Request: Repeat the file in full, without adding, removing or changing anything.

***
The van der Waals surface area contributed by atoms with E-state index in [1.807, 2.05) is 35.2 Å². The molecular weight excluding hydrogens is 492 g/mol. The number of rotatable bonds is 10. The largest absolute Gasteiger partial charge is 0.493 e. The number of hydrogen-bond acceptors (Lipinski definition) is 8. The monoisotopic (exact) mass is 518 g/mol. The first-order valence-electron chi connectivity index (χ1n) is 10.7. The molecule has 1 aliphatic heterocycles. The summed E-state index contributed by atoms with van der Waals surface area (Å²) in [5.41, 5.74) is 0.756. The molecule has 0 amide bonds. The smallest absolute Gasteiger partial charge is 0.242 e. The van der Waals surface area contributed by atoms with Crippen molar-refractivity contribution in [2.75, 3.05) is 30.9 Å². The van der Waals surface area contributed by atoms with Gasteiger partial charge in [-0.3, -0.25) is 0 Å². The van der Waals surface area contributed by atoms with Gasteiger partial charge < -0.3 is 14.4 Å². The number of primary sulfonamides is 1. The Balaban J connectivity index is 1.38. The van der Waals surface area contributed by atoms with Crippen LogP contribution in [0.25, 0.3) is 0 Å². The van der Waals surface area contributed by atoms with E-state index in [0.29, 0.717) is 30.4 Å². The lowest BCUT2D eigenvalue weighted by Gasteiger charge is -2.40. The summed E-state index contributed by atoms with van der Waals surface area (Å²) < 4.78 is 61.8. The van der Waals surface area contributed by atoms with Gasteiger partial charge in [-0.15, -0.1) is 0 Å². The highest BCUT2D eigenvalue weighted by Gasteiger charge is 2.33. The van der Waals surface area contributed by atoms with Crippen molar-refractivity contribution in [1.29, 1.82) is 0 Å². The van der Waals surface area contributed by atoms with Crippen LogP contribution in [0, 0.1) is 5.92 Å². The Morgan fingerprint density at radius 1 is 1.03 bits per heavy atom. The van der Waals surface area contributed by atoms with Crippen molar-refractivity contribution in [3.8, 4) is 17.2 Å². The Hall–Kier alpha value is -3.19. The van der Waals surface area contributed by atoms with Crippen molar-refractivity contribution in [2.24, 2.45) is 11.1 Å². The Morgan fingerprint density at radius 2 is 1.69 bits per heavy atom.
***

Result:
The van der Waals surface area contributed by atoms with E-state index in [1.807, 2.05) is 35.2 Å². The molecular weight excluding hydrogens is 492 g/mol. The number of rotatable bonds is 10. The largest absolute Gasteiger partial charge is 0.493 e. The number of hydrogen-bond acceptors (Lipinski definition) is 8. The monoisotopic (exact) mass is 518 g/mol. The first-order valence-electron chi connectivity index (χ1n) is 10.7. The molecule has 1 aliphatic heterocycles. The summed E-state index contributed by atoms with van der Waals surface area (Å²) in [5.41, 5.74) is 0.756. The molecule has 0 amide bonds. The smallest absolute Gasteiger partial charge is 0.242 e. The van der Waals surface area contributed by atoms with Crippen molar-refractivity contribution in [2.75, 3.05) is 30.9 Å². The van der Waals surface area contributed by atoms with Gasteiger partial charge in [-0.3, -0.25) is 0 Å². The van der Waals surface area contributed by atoms with Gasteiger partial charge < -0.3 is 14.4 Å². The number of primary sulfonamides is 1. The Balaban J connectivity index is 1.38. The van der Waals surface area contributed by atoms with Crippen LogP contribution in [0.25, 0.3) is 0 Å². The van der Waals surface area contributed by atoms with E-state index in [0.29, 0.717) is 30.4 Å². The lowest BCUT2D eigenvalue weighted by Gasteiger charge is -2.40. The summed E-state index contributed by atoms with van der Waals surface area (Å²) < 4.78 is 61.8. The van der Waals surface area contributed by atoms with Gasteiger partial charge in [-0.15, -0.1) is 0 Å². The highest BCUT2D eigenvalue weighted by Gasteiger charge is 2.33. The van der Waals surface area contributed by atoms with Crippen molar-refractivity contribution in [1.29, 1.82) is 0 Å². The van der Waals surface area contributed by atoms with Crippen LogP contribution in [0, 0.1) is 5.92 Å². The Morgan fingerprint density at radius 1 is 1.03 bits per heavy atom. The van der Waals surface area contributed by atoms with Crippen molar-refractivity contribution in [3.8, 4) is 17.2 Å². The Hall–Kier alpha value is -3.19. The van der Waals surface area contributed by atoms with Crippen molar-refractivity contribution in [2.24, 2.45) is 11.1 Å². The Morgan fingerprint density at radius 2 is 1.69 bits per heavy atom.